May 21 (UPI) -- When impatient bumblebees emerge in early spring only to find a handful of daffodils, they sometimes resort to hi-jinks.
Research published Thursday in the journal Science suggests bumblebees trick flowers into flowering early by nibbling on their leaves.
Previous studies have shown plants bloom early in response to environmental stressors like intense heat or light, signs of heatwaves and drought, but the latest research suggests physical damage, like the scars left by a hungry bumblebee vandal, can have similar effects.
In lab tests, researchers found bumblebees were more likely to pierce tiny holes in the leaves of black mustard plants after being deprived of pollen for three days, suggesting the vandals are motivated by hunger. The plants with damaged leaves put out flowers 17 days later, on average. Control plants, unharmed by starving bees, flowered an average of 33 days later.
The research marks the first time scientists have observed pollinators altering the timing of the flowering process.
"I think everything that we've found is consistent with the idea that the bees are damaging the plants and that that's an adaptation that brings flowers online earlier and that benefits the bees," study co-author Mark Mescher, a researcher at ETH Zurich in Switzerland, told BBC News.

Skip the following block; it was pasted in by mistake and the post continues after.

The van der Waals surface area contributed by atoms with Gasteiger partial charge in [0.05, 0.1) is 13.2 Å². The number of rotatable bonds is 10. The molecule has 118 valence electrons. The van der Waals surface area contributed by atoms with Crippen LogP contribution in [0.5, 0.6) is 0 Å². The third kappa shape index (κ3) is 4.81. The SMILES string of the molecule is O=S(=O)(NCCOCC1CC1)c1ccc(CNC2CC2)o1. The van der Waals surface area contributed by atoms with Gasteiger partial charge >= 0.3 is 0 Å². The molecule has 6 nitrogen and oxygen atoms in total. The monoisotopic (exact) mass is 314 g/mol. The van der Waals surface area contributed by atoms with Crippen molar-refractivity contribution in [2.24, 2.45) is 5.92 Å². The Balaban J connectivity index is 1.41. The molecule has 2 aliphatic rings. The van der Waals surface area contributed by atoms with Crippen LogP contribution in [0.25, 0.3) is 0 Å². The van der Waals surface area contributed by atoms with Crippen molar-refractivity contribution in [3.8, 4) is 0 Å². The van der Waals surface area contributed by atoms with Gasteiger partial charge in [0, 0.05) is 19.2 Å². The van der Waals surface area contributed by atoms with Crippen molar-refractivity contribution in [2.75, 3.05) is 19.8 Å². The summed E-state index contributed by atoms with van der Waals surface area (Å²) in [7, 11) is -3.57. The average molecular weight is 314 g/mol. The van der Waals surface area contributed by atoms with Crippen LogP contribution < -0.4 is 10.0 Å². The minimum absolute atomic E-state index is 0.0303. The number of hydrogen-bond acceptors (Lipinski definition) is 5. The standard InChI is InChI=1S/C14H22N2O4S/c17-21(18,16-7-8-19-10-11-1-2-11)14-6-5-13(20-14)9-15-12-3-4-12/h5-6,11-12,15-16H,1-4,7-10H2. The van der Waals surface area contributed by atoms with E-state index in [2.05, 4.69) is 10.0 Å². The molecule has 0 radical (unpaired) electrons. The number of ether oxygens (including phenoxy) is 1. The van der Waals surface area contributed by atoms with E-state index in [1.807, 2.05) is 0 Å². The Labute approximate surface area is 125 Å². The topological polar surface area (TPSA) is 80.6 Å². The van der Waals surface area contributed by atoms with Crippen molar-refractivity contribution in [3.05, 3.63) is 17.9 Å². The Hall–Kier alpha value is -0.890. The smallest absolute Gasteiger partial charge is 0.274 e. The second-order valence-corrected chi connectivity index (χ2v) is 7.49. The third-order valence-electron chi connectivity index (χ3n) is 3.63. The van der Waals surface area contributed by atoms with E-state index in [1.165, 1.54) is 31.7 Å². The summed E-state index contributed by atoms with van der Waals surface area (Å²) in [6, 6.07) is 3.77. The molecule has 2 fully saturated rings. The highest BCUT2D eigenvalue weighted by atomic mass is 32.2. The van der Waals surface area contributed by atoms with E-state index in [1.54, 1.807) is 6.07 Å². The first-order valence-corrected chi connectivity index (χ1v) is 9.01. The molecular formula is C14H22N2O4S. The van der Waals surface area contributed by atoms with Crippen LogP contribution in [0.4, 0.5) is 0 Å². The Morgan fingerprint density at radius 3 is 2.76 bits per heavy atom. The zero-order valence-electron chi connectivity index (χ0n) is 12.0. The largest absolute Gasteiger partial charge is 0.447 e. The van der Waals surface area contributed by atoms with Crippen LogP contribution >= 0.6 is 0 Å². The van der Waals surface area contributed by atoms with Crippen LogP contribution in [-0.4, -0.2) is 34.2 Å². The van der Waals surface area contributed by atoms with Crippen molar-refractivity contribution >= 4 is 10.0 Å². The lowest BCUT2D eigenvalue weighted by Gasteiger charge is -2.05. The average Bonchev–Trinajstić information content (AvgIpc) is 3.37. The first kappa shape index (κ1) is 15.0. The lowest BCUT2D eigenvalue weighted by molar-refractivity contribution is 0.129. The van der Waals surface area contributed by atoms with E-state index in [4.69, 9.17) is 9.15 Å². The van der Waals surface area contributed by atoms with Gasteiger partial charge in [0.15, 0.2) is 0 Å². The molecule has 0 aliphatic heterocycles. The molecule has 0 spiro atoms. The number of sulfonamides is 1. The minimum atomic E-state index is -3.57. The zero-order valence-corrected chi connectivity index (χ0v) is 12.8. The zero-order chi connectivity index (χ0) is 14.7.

While the lab experiments involved bumblebees, researchers observed two wild bee species, red-tailed and white-tailed bumble bees, making tiny holes in the leaves of plants, suggesting the behavior is relatively common among pollinators.
In followup lab tests, scientists made their own holes in the leaves of mustard plants. The plants put out flowers earlier than the controls, but not as early as the mustard plants with leaves nibbled on by real bees. The results suggest there may also be a chemical signal being delivered by the hungry bumblebees -- perhaps, via their saliva.
"We hope to explore this in future work," Consuelo De Moraes, a researcher at ETH Zurich, told the New Scientist.
Though scientists seemed to have figured out the basic mechanisms of the unusual behavior, researchers still aren't sure how bees learned the trick.
It could, however, prove useful as climate change alters the timing of spring flowers, researchers say.
"Climate change is making spring conditions less predictable, which could disrupt the timing of the relationship between bees and flowers," Mescher told the New Scientist.